Before streaming House of Cards on Netflix and selecting the latest blockbuster movies to watch on demand on a mobile device were things, the great American family had limited flexibility on when and where they could watch their favorite shows.
Television and the nature of watching it have radically evolved since it entered our homes in the 1940s, as Baby Boomers and older generations can attest. While technological change is obvious, the intrigue of what made television unique in the 1940s to the mid-1970s is the subtle influences the industry's pioneers turned to — modern and avant-garde art — for storytelling ideas.
A national traveling exhibition, "Revolution of the Eye: Modern Art and the Birth of American Television," examines the influential role of how modern art and design experimentation shaped the look and content of the boob tube in its formative years. The exhibition opens locally Saturday at the NSU Art Museum Fort Lauderdale.
"We are in the second golden age of television, so it makes sense to look back and look at the original golden age of television," says Bonnie Clearwater, the museum's director and chief curator. "The internet has changed our viewing habits. We are able to access our shows in so many different ways that we are no longer tied to the fact that we have to be home at 9 p.m. to watch our favorite shows."
That's a foreign concept millennials will have to chew on. Meanwhile, this show sends older generations down memory lane via, say, a scene in which a family is gathered around the coffee table with a steaming chicken dinner, waiting in anticipation.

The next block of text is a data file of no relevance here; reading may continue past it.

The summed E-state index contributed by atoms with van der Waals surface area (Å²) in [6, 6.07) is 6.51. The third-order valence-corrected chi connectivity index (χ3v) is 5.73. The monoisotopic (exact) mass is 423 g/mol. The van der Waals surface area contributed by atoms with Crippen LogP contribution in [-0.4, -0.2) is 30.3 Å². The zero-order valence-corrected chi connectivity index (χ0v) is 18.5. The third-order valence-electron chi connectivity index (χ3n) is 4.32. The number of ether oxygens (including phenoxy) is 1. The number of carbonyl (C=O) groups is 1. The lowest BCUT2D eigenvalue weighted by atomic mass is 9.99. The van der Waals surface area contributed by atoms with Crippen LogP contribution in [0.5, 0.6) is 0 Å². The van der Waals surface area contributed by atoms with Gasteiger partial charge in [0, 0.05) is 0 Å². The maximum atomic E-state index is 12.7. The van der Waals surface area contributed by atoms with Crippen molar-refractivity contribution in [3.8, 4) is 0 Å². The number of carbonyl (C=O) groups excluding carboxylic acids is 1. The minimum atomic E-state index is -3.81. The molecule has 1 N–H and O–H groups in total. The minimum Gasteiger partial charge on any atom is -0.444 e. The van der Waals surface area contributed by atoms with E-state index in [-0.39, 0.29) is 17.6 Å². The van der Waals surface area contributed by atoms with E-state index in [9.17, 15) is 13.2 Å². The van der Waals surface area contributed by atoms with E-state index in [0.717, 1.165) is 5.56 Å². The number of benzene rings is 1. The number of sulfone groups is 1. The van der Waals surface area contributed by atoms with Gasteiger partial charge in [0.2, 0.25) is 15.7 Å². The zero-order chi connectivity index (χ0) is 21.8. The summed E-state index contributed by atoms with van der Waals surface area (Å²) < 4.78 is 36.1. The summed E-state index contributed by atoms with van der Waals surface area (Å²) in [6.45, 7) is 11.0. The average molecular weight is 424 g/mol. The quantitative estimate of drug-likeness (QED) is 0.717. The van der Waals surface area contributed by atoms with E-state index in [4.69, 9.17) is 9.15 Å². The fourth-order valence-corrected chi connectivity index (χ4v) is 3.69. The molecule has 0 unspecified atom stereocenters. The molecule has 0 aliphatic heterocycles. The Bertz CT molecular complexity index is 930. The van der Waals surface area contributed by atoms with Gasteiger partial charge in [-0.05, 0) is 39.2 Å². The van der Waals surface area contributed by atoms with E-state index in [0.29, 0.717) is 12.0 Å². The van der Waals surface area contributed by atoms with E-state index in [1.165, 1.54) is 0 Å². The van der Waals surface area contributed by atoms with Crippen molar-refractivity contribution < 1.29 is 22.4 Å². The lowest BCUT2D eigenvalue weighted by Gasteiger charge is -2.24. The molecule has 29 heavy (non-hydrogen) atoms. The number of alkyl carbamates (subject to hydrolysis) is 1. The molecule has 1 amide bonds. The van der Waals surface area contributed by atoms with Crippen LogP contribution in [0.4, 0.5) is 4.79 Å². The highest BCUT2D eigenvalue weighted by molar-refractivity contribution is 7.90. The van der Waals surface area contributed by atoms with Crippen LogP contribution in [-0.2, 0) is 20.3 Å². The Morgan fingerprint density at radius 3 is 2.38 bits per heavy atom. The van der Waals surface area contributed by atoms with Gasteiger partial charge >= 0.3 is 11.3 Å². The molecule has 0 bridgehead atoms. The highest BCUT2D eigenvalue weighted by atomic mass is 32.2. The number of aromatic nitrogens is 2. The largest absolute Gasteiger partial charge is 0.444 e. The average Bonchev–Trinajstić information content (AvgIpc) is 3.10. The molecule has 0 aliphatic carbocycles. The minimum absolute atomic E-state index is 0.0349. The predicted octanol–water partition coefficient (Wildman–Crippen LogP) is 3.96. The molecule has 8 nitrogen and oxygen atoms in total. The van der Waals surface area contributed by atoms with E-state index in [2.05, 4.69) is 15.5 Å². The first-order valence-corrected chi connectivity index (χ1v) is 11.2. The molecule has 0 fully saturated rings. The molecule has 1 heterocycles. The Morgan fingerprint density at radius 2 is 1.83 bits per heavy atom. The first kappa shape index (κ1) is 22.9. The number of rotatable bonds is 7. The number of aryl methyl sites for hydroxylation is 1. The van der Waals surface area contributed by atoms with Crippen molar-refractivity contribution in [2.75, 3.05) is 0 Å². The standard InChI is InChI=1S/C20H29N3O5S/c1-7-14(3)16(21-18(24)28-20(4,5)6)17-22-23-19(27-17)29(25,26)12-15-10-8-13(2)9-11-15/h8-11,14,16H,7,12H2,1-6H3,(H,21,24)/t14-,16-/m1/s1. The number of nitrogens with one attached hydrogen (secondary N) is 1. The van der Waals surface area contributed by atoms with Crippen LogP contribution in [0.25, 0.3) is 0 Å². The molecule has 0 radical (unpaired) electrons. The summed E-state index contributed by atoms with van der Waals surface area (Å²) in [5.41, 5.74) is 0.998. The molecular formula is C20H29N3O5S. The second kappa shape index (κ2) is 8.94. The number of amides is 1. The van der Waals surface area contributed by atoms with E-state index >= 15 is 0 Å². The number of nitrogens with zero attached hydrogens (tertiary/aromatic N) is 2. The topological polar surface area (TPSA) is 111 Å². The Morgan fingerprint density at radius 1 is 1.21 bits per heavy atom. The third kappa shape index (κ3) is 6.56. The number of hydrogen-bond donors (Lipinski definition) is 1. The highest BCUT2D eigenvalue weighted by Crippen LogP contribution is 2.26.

The exhibit consists of more than 260 fine-art pieces and graphic designs and features works by the likes of Saul Bass, Marcel Duchamp, Roy Lichtenstein, Agnes Martin, Georgia O'Keeffe, and Andy Warhol. Also on view, television memorabilia and video clips from programs and films such as Batman, the Ed Sullivan Show, Rowan and Martin's Laugh-In, and the Twilight Zone (ya know, that show before the Twilight saga existed.)
"What's particularly interesting in this exhibition," Clearwater says, "is how the pioneers of a new art form — television executive producers, directors, writers, actors, set designers — tapped into modern art, either consciously or subliminally, and recognized right from the beginning the vast potential of bringing modern art to our homes through television."
Dada and surrealism, for example, influenced the look and storytelling in the Twilight Zone and the Ernie Kovacs Show, as examined in the exhibit. The mad men of advertising and corporate promotion of the televised medium are also highlighted, as well as how artists, graphic designers, and critics played integral roles in pushing forth the innovation of this relatively new entertainment embraced by society.
"Major art collector Douglas S. Cramer, a friend of mine, produced the original Batman," Clearwater says. "So here's Mr. Cramer, who was very interested in collecting modern art, and he created a television series based on a comic. He's taken the look of pop art, as we see in Roy Lichtenstein's paintings that were taken from comic strips, and takes that look and puts it back into the Batman television series, and, as a result, it had a very strong campy element to it, campy acting and serious, but it was over-the-top. It had the colors of the comic strip, and he incorporated the animations, all the 'Wows!, Pows!, and Bams!'?"
"Compare the Batman series to the Superman series," she adds. "They have a completely different look, and you would have no idea that the Superman series was based on a comic book — it was straight television drama."
"Revolution of the Eye" — curated by Dr. Maurice Berger and organized by the Jewish Museum, New York; and the Center of Art, Design, and Visual Culture, University of Maryland, Baltimore County — includes a series of television production workshops hosted through the NSU Museum's studio art school, for those who aspire to become new creators of this ever-changing medium.
"Revolution of the Eye: Modern Art and the Birth of American Television"
On view from Saturday, October 24, to January 10 at the NSU Art Museum Fort Lauderdale, 1 E. Las Olas Blvd., Fort Lauderdale. Admission costs $12; $5 for students; free for museum members. Visit nsuartmuseum.org, or call 954-525-5500.